It's all one big damn secret as to how much some companies rely on dying Sears Holding (SHLD) for X number of their sales each year. You have to be thinking of this company's demise, even more so right now, despite the nifty press release Sears released on Friday about a $1 billion restructuring that sent shares booming as much as 50%.
Trust me on this one. After spending several days trying to find out this type of information -- either via contacts or poring over SEC filings -- this fella came up empty. And that's too bad, seeing as various companies, from toy maker Mattel (MAT) to boot maker Wolverine Worldwide (WWW) , do sell a good number of things at Sears and Kmart.
In turn, there is major risk -- both in terms of headline risk and financial risk -- to companies with exposure to Sears, and you need to understand the linkages. For, mark this down: if Sears goes out of business -- potentially likely within the next three years -- it will make global headlines and there will be major moves in the share prices of exposed companies. I am loosely calling these "Sears Death Trades."
The cost of insuring the dying department store's debt against default has nearly doubled over the last month, according to Bloomberg data. The credit default market is pricing in a roughly 50% chance that Sears will miss a debt payment and possibly go bankrupt by year-end. Shares crashed over 30% in January in the face of asset sale news. The market is saying some loud things here about the company's survival, and one must pay attention.
So, if Corporate America doesn't want to share its exposure to Sears, allow this writer to lay it all out for you in a tidy list. Thus far, none of these names are trading in lockstep with Sears. But if you feel strongly about Sears' death, then starting to make bets against these companies could prove fruitful.
Happy Friday, and you're welcome.
If Sears Goes Under
Lights out soon for Sears?
Appliances: Instant losers will include Whirlpool (WHR) and Samsung. Not only will each lose a major distribution channel, but will have to endure months of their brand being cheapened due to close-out sales. Think of this as the Under Armour (UA) Effect -- the sportswear maker lost The Sports Authority (it went bankrupt) and other distribution channels last year and has had to suffer through waves of discounted inventory sitting at TJX Companies (TJX) owned TJ Maxx and Marshall's.
Tires: Not a huge loser, because Sears Auto Centers have been awful for years, but Goodyear (GT) will lose a distribution channel. It's unlikely Goodyear will be hugely affected.
Clothing: Step right up and pick your loser. Carter's (CRI) (baby clothes), Sketchers (SKX) and Wolverine Worldwide (work boots) are some of the most exposed clothing retailers to Sears. Nike (NKE) is also on offer at Sears, but not in a material way.
Land's End: One of the biggest losers from a potential Sears demise. Lands' End had 219 shops in Sears as of the third quarter ended Oct. 28. Those shops collectively had a brutal three months. Sales in the company's retail segment, which mostly comprises its Sears shops and its own retail stores, plunged 15.2% from the prior year to to $39.3 million. The Sears business now makes up about 14% of Lands' End's overall sales. All of that will vanish.
Electronics: Based on my prior analyst life -- which included covering the bankruptcy of Circuit City -- Sears going under could really depress prices for Microsoft (MSFT) computers, tech accessories more broadly and large-screen TVs from a Samsung. As a result, this not only presents risk to the manufacturers but also to Best Buy (BBY) -- it may lose business as people shop for closeout deals at Sears.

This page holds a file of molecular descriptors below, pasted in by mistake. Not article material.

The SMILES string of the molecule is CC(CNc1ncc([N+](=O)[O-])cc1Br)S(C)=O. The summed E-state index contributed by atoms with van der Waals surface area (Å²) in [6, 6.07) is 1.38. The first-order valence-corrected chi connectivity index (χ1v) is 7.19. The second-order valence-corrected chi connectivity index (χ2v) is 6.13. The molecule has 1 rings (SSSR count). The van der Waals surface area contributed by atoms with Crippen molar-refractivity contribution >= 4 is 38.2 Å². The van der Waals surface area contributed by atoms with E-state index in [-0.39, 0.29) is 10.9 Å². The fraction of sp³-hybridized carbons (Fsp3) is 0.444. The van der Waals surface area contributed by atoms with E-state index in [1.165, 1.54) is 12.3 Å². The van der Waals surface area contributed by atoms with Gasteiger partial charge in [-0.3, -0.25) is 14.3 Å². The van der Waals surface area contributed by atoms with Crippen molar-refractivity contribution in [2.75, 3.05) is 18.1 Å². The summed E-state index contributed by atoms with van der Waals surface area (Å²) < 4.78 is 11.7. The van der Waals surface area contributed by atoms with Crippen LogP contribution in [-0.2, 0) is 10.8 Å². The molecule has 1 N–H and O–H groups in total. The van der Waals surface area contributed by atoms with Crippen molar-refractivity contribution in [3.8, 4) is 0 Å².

Camping and exercise equipment: Sears claims it's the largest fitness equipment seller in the United States (nothing to be proud of, as people are spending more to exercise in boutique classes and in discount gyms such as Planet Fitness (PLNT) ). When Sears goes bust, it could weigh on Dick's Sporting Goods (DKS) exercise business for several quarters. To Dick's credit, in recent years it has reduced its floor space dedicated to exercise equipment.
Odds and ends: Target's (TGT) most profitable businesses -- home and apparel -- could be hurt due to liquidation sales. The standing of Seritage Growth Properties -- Sears top tenant -- comes into question. Now would be the time to start making bets against this REIT.
If Kmart Goes Under
Liquidation sales at Kmart will hurt some
Dollar stores: Should Kmart go under, it may be a short-term disruption to the dollar stores such as Dollar Tree (DLTR) and grocery stores. Personal example: there are several Dollar Tree stores around my local Kmart, which will temporarily lose my business as I shop for discounted soup and toilet paper at Kmart.
Toy makers: Hasbro (HAS) , Mattel (MAT) and Jakks Pacific (JAKK) (more so Jakks) will be losers. As a result of the liquidation sales, Toys R' Us -- which in its own right continues to battle the shift to online shopping -- could be harmed.
Long-Term Winners from Sears' Death
Best Buy: The company will completely dominate the bricks-and-mortar electronics business, and to lesser extent appliances. Best Buy gained a good amount of market share after the Circuit City liquidation sales stopped and the chain went away.
Home Depot and Lowe's: Winners in tools, home installation services (a very lucrative industry that Sears once dominated), appliances and outdoor equipment.
J.C. Penney (JCP) will essentially be the department store left in many malls. Hence, it will win across the board.
The mall: Some of the best mall-based specialty apparel names like Foot Locker (FL) will win. Sears stores have been empty for years, and when these locations start to get leased out to traffic-driving grocery stores, movie theaters, H&M, Dave & Buster's (PLAY) , health centers and Dick's Sporting Goods, it could bring traffic back to the mall.